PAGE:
“Daily usage of social media platforms continues to decrease, down to 55% from 59% last year and nearly back on par with 2014 levels (54%). The proportion of respondents who are ‘heavy users’ of social media, i.e. update or check their profile at least ten times a day, has also decreased to 9% (12% last year) …”
While 85% of respondents remain frequent users of social media, daily use is declining (a 6% drop from 2016). This is accompanied by growing trends in how consumers use social media. 60% of respondents use social media to connect with friends and family, 53% for messaging friends and 46% just looking at photos.
This is a growing trend in the consumption of social media; users are seeking valuable experiences, preferring to interact with friends rather than brands.
What social media platforms are people using? 77% on Facebook, 44% on YouTube, 24% on Instagram, 14% on Snapchat and 11% on Twitter.
Want to know how to innovate in the government communications space? Get the latest insights and ideas sent straight to your inbox.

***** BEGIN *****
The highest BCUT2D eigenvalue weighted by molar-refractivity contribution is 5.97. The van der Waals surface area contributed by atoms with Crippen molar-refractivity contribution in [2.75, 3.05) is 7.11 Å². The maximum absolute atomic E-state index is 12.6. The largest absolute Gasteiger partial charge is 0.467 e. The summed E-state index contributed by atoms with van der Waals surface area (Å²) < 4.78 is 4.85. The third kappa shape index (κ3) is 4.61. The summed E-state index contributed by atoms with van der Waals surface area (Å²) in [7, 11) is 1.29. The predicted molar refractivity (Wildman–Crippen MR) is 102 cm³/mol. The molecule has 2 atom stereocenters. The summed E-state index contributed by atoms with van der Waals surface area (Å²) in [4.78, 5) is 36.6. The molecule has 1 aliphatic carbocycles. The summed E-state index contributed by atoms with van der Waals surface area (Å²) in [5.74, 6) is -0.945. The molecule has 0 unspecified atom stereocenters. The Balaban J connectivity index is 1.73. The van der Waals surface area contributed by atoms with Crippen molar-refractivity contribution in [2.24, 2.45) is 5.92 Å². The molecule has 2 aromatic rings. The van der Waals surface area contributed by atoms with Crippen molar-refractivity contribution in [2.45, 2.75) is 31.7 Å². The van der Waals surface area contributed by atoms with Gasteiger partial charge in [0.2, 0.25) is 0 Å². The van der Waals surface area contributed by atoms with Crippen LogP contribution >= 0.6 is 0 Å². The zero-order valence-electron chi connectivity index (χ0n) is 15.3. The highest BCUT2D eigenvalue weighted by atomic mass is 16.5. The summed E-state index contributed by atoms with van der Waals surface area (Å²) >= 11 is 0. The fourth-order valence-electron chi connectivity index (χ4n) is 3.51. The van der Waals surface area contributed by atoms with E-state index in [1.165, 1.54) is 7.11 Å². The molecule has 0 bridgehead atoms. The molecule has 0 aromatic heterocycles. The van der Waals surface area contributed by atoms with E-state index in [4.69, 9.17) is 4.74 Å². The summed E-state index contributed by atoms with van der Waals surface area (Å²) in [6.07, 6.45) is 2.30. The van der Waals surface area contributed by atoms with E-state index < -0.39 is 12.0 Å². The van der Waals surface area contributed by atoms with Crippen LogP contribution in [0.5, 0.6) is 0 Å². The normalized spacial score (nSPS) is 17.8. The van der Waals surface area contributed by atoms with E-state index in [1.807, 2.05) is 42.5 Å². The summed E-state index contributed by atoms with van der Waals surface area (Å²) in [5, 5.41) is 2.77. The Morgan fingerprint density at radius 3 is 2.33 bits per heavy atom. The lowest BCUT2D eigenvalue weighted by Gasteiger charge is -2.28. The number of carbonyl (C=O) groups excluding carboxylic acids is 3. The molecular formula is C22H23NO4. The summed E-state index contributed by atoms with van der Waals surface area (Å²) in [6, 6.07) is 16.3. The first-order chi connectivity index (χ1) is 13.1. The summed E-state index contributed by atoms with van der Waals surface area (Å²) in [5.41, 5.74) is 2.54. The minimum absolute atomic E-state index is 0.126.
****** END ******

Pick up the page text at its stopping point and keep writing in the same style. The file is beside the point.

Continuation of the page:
“Subscription loyalty is as important, if not more important, than new subscriber acquisitions. Fifty-nine percent of newspaper subscribers and 49% of magazine subscribers have held their subscriptions for three years or more…”
While subscription services such as Netflix or pay TV have a broader audience, that doesn’t ensure users are engaged. And whilst print media cannot guarantee complete engagement, the loyalty of their readership is far more measurable than Netflix consumers. Sales plus subscription loyalty equate to an engaged audience.
Building from this, traditional media dominates for Australian consumers with 51% of respondents favouring traditional media (TV, radio, print, etc.) over online alternatives. Whether this continues is unknown but there is still a lot of value in offline forms of media.
“Seventy-six percent of total respondents said they’d be more comfortable sharing their data if they were able to see and edit what had been collected, and 68% indicated that they were interested in taking on those responsibilities if able to do so.”
As mentioned in content consumption, people are relying more on algorithms for discovery. For that to work more efficiently, these algorithms require personal data. And though this may be alarming, through increased transparency, people are comfortable sharing information under two conditions: 1) They can regulate their personal and 2) have complete power on permanent deletion.